Tanya Marcuse


Tanya Marcuse and Christopher Russell installed at IAP


Tanya Marcuse’s photographs are in numerous museum collections including the Corcoran Museum of Art; the San Francisco Museum of Modern Art; the Metropolitan Museum of Art; the Yale Art Gallery; the Beinecke Rare Book and Manuscript Library at Yale; and the Library of Congress. Marcuse has published three books with Nazraeli Press: Wax Bodies (2011), Fruitless (2007), and Undergarments and Armor (2005). Her work has been featured and reviewed in numerous publications, including Cabinet Magazine, New York Magazine, The New Yorker, Artforum, Artnews, and The New York Times.

Recent exhibitions of Marcuse’s works include solo shows at Julie Saul Gallery in New York City and at Hemphill Gallery in Washington, D.C. Her work was featured in “Dress Codes: The Third Triennial of Photography and Video” at the International Center for Photography, “Heroines” at the Thyssen-Bornesisza Museum in Madrid (curated by Guillermo Solana), and “Love and War” (curated by Valerie Steele) at the Museum of the Fashion Institute of Technology.

Marcuse won a Guggenheim Fellowship in 2003 to pursue her project Undergarments and Armor. She has also held the Thomas J. Watson Fellowship, the George Sakier Memorial Prize for Excellence in Photography (Yale), a John Anson Kittredge Award (Harvard), as well as two fellowships from the Center for Photography at Woodstock. She was a 2008-2009 finalist for the Real Photography Award, an international award for contemporary photography.


In Fallen, photographer Tanya Marcuse departs from her previous bodies of work, indexical documentations of individual trees, collections of wax anatomical and agricultural models, or archives of undergarments and armor. Fallen was inspired by an earlier series called Fruitless, in which Marcuse photographed fruit trees in Hudson Valley in different seasons. The platinum palladium prints each focused on a single tree, which was often surrounded by dropped fruit. In the series currently on view, Marcuse has turned from the trees to the ground below them, but her images are so vivid and rich, they favor potential over loss.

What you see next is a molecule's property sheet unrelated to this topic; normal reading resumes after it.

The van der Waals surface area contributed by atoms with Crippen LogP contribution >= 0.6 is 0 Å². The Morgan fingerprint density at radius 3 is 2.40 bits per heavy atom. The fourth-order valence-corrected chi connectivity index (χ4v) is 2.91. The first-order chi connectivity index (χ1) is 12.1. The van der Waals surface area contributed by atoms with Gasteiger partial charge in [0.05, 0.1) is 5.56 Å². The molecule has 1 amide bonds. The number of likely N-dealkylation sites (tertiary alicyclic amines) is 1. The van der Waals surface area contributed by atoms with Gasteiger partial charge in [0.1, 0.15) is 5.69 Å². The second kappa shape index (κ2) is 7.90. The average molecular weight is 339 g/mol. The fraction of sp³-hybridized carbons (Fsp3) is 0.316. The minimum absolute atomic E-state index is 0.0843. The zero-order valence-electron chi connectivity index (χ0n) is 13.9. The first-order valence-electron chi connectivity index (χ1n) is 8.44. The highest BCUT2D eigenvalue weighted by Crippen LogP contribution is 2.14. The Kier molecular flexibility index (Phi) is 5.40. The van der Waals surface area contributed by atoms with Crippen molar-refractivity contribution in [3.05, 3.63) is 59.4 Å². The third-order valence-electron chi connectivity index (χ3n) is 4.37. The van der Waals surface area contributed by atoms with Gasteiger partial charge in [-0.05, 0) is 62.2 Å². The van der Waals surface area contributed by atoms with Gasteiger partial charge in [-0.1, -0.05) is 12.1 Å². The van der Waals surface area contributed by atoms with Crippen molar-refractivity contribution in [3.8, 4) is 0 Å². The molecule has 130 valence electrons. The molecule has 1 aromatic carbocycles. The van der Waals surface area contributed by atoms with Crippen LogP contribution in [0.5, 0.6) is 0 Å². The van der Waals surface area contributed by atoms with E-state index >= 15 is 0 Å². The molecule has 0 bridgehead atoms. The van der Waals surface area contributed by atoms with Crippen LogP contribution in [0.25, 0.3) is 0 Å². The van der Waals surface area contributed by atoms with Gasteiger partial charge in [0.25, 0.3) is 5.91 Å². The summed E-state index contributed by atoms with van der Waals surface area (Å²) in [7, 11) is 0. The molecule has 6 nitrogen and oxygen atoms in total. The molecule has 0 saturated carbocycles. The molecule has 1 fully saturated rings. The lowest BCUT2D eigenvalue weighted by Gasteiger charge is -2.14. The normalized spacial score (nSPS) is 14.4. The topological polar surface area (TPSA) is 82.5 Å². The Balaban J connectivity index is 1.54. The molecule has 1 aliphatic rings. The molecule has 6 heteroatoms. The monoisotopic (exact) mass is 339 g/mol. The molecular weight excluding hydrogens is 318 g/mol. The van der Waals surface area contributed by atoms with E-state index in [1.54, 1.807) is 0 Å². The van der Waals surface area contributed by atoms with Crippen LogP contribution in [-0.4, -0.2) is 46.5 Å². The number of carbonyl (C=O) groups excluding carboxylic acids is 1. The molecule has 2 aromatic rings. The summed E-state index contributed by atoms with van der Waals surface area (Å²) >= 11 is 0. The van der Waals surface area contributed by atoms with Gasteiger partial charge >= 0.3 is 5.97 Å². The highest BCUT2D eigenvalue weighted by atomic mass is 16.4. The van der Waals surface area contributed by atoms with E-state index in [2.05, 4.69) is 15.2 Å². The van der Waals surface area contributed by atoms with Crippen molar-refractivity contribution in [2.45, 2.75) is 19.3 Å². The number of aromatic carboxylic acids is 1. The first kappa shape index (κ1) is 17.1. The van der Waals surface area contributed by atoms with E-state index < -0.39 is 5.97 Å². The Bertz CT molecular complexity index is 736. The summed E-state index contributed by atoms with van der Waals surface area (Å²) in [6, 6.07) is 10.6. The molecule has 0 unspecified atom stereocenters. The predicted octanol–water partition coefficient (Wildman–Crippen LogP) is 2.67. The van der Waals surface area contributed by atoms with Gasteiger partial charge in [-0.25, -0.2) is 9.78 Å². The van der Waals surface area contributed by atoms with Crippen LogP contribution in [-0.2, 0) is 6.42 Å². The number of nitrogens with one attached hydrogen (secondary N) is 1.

Tanya Marcuse has always been intrigued by what remains, what is saved, and what is lost, in both nature and culture. In her photographic practice, she becomes a participant in these endeavors of preserving, constructing, organizing, and documenting. Many of her earlier projects focused on archives and museum collections, creating typological series and making new organizational systems for objects that have already been indexed, tagged, and displayed.



Artist talk and exhibition catalogues signing with Tanya Marcuse: Saturday, August 2, 11:30 am
For more information click HERE.

Read her interview with IAP Director Martina Caruso HERE.



Tanya Marcuse is represented by Julie Saul Gallery.

Click here to inquire about these works.